UEFA has reached a record deal with CBS for the TV rights to the UEFA Champions League

UEFA has agreed a deal for US media rights for its club leagues with CBS owner Paramount Global, which has divested Amazon to agree on one of the most lucrative broadcasting deals in global sports.

Paramount Global has agreed to a six-year rights deal, in a total package of $1.5 billion, which breaks down to $250 million a season.

That’s a significant increase over the $100 million per season previously paid by Paramount and Univision.

The deal comes after UEFA, the European Club Association (ECA) appointed TEAM Marketing and Relevent Sports Group as sales partners for the men’s club competition.

There will be a separate sale of rights for Spanish speakers.

He said: “UEFA has been a major driver of Paramount+ since our launch, and we are delighted to extend this successful partnership to showcase more world-class football during the 2029-30 season, building on the incredible momentum we have created over the past two years.” Sean McManus, President of CBS Sports.

“UEFA is an excellent example of our distinct strategy offering marquee properties to lead and enhance both live broadcasting and traditional linear business. This multi-platform approach allows us to harness the power of Paramount Global to reach the largest possible audience and raise and grow UEFA’s reach in the United States.”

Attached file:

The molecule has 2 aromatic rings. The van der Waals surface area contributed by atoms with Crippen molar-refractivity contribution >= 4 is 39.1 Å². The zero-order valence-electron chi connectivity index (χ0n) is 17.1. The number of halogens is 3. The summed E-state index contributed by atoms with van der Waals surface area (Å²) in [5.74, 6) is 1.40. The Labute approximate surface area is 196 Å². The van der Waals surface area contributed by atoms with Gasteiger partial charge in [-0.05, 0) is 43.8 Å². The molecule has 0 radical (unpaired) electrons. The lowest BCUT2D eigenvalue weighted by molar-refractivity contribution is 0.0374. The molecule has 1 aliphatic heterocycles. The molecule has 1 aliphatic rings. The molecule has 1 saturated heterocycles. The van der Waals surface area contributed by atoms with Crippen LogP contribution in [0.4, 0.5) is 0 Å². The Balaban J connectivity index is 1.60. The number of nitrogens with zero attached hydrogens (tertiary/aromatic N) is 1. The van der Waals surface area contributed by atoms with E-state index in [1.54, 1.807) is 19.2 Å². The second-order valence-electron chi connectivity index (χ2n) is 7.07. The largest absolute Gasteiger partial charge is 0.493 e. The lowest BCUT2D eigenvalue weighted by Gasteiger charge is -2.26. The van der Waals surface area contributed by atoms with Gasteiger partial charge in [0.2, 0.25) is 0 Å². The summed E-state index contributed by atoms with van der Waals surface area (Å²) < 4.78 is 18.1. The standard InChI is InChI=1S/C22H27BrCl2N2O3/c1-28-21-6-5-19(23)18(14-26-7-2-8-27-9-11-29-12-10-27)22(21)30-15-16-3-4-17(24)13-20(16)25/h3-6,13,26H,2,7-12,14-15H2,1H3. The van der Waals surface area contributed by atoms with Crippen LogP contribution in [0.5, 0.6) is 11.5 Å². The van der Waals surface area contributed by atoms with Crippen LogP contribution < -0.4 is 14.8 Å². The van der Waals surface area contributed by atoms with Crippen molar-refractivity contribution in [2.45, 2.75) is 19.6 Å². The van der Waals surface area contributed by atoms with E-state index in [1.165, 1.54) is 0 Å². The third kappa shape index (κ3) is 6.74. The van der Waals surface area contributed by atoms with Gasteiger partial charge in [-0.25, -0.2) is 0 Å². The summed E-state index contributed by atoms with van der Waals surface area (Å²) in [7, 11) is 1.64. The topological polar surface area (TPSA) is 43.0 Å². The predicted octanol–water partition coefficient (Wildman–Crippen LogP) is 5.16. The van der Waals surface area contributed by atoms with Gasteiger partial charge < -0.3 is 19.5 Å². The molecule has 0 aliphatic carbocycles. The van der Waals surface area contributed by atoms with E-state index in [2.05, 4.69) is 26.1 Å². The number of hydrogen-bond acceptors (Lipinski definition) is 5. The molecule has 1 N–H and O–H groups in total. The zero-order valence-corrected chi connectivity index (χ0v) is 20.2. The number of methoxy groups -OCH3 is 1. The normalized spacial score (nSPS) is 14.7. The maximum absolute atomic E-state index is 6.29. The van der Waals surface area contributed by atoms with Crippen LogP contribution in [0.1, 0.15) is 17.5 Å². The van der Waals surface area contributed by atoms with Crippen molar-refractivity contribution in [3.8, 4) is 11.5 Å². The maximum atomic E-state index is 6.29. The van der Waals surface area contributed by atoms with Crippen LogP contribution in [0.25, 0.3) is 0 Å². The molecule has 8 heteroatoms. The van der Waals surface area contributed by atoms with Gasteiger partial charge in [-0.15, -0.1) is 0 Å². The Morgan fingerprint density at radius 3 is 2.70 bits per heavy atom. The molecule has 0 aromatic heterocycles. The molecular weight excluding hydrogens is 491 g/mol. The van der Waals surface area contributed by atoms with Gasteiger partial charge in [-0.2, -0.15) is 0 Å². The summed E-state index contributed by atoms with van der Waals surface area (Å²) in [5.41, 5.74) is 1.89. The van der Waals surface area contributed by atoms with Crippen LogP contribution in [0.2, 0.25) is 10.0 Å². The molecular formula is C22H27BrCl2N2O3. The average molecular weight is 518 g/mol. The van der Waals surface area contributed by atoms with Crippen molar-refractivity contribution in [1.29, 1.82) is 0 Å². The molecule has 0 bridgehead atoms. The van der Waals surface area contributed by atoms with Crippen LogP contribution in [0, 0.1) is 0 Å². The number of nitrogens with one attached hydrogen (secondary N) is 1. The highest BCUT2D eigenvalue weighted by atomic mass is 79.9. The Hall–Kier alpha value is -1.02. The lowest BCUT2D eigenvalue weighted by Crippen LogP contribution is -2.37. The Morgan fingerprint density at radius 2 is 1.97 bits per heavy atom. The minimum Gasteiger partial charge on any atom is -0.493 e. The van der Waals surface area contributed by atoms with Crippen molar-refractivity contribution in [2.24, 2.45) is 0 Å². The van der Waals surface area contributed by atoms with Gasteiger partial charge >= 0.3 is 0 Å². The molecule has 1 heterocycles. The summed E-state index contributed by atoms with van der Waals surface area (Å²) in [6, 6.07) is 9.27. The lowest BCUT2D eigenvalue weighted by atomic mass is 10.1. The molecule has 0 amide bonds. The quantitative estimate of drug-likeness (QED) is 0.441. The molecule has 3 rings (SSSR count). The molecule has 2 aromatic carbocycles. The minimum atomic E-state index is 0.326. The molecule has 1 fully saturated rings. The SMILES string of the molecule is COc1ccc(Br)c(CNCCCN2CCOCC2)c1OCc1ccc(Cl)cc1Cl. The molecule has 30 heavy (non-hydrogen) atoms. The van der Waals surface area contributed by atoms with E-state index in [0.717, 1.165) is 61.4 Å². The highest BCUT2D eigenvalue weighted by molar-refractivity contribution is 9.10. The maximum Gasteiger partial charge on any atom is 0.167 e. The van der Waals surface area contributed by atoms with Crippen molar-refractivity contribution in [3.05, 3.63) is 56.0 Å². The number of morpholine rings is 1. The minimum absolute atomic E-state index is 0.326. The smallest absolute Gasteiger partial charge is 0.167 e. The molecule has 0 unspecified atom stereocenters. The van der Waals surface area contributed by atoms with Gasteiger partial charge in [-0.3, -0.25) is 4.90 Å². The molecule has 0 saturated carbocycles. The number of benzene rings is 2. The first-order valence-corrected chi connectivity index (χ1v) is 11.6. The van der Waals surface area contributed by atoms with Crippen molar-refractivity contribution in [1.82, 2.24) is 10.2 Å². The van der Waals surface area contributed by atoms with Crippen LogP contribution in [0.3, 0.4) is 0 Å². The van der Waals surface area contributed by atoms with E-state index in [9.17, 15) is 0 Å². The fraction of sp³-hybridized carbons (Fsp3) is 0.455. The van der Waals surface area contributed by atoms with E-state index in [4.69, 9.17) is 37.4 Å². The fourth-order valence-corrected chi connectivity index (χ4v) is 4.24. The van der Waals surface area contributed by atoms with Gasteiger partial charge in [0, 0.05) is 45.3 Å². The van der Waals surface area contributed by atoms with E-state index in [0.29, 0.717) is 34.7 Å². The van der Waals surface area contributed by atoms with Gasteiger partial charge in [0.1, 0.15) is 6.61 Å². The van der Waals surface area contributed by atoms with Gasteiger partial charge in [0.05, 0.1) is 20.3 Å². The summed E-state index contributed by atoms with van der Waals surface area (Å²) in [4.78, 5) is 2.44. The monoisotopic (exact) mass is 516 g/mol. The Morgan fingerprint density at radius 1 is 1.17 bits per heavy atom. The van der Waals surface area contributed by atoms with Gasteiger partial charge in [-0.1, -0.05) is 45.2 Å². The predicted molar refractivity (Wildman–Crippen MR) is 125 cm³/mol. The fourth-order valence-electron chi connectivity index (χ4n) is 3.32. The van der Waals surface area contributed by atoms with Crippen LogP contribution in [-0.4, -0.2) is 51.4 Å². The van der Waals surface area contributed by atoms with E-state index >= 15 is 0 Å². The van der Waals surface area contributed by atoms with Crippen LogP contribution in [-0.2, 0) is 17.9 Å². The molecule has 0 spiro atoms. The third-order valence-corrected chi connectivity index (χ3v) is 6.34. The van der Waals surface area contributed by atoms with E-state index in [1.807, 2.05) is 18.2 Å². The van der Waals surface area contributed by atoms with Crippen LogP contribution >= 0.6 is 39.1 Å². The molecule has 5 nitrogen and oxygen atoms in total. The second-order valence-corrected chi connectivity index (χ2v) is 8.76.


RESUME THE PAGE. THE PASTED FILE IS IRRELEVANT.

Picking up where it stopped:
“We look forward to continuing to provide the best-in-class football coverage on CBS Sports that our viewers have come to expect.”

Amazon maintains a strong relationship with UEFA, given that they already have streaming deals in the UK, Germany and Italy. They are believed to focus their main efforts in the American market on the NFL’s Thursday Night Football Draft.

UEFA said, the athlete: “Due to ongoing contract negotiations, we are not in a position to comment.”

The contract will start from the 2024/25 season and will cover the UEFA Europa League and UEFA Europa Conference League, as well as the lucrative UEFA Champions League – slated for drastic changes.

The tournament is set in a new format that will follow the “Swiss model” and will see the competition expand to 36 teams with more matches.

The 32-team group stage will be eliminated. Instead, 36 teams will participate, with each team playing 10 group stage matches: five at home and five away.

The top eight will automatically advance to the 16-team knockout round, and the next 16 teams will go into a playoff to determine those last eight slots.


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(Photo: Francesco Scaccianoce/LiveMedia/NurPhoto via Getty Images)

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